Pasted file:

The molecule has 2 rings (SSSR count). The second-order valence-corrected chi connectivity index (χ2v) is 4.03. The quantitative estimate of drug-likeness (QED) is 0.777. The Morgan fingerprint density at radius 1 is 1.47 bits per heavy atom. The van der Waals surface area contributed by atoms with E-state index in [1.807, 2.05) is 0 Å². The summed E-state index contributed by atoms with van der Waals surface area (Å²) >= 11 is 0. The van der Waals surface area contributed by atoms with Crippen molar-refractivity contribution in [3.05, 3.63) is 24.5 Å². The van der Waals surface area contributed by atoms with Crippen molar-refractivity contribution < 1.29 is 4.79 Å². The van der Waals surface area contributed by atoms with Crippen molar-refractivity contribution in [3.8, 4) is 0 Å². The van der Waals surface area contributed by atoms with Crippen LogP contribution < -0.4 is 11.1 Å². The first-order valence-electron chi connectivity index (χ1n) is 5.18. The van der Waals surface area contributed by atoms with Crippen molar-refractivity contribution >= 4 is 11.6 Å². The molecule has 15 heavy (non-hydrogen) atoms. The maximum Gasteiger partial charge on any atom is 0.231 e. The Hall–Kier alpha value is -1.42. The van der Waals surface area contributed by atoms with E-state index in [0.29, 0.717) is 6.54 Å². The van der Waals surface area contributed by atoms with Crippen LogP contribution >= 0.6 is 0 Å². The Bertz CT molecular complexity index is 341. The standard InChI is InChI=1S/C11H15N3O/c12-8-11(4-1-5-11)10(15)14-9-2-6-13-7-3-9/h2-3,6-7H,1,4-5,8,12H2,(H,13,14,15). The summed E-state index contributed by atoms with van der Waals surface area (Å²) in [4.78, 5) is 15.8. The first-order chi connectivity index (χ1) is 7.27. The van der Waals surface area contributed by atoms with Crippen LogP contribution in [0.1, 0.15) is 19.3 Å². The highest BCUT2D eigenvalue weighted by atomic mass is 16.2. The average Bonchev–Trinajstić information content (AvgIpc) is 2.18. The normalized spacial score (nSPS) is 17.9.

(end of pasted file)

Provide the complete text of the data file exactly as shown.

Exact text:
The molecule has 2 rings (SSSR count). The second-order valence-corrected chi connectivity index (χ2v) is 4.03. The quantitative estimate of drug-likeness (QED) is 0.777. The Morgan fingerprint density at radius 1 is 1.47 bits per heavy atom. The van der Waals surface area contributed by atoms with E-state index in [1.807, 2.05) is 0 Å². The summed E-state index contributed by atoms with van der Waals surface area (Å²) >= 11 is 0. The van der Waals surface area contributed by atoms with Crippen molar-refractivity contribution in [3.05, 3.63) is 24.5 Å². The van der Waals surface area contributed by atoms with Crippen molar-refractivity contribution < 1.29 is 4.79 Å². The van der Waals surface area contributed by atoms with Crippen molar-refractivity contribution in [3.8, 4) is 0 Å². The van der Waals surface area contributed by atoms with Crippen LogP contribution < -0.4 is 11.1 Å². The first-order valence-electron chi connectivity index (χ1n) is 5.18. The van der Waals surface area contributed by atoms with Crippen molar-refractivity contribution >= 4 is 11.6 Å². The molecule has 15 heavy (non-hydrogen) atoms. The maximum Gasteiger partial charge on any atom is 0.231 e. The Hall–Kier alpha value is -1.42. The van der Waals surface area contributed by atoms with E-state index in [0.29, 0.717) is 6.54 Å². The van der Waals surface area contributed by atoms with Crippen LogP contribution >= 0.6 is 0 Å². The Bertz CT molecular complexity index is 341. The standard InChI is InChI=1S/C11H15N3O/c12-8-11(4-1-5-11)10(15)14-9-2-6-13-7-3-9/h2-3,6-7H,1,4-5,8,12H2,(H,13,14,15). The summed E-state index contributed by atoms with van der Waals surface area (Å²) in [4.78, 5) is 15.8. The first-order chi connectivity index (χ1) is 7.27. The van der Waals surface area contributed by atoms with Crippen LogP contribution in [0.1, 0.15) is 19.3 Å². The highest BCUT2D eigenvalue weighted by atomic mass is 16.2. The average Bonchev–Trinajstić information content (AvgIpc) is 2.18. The normalized spacial score (nSPS) is 17.9.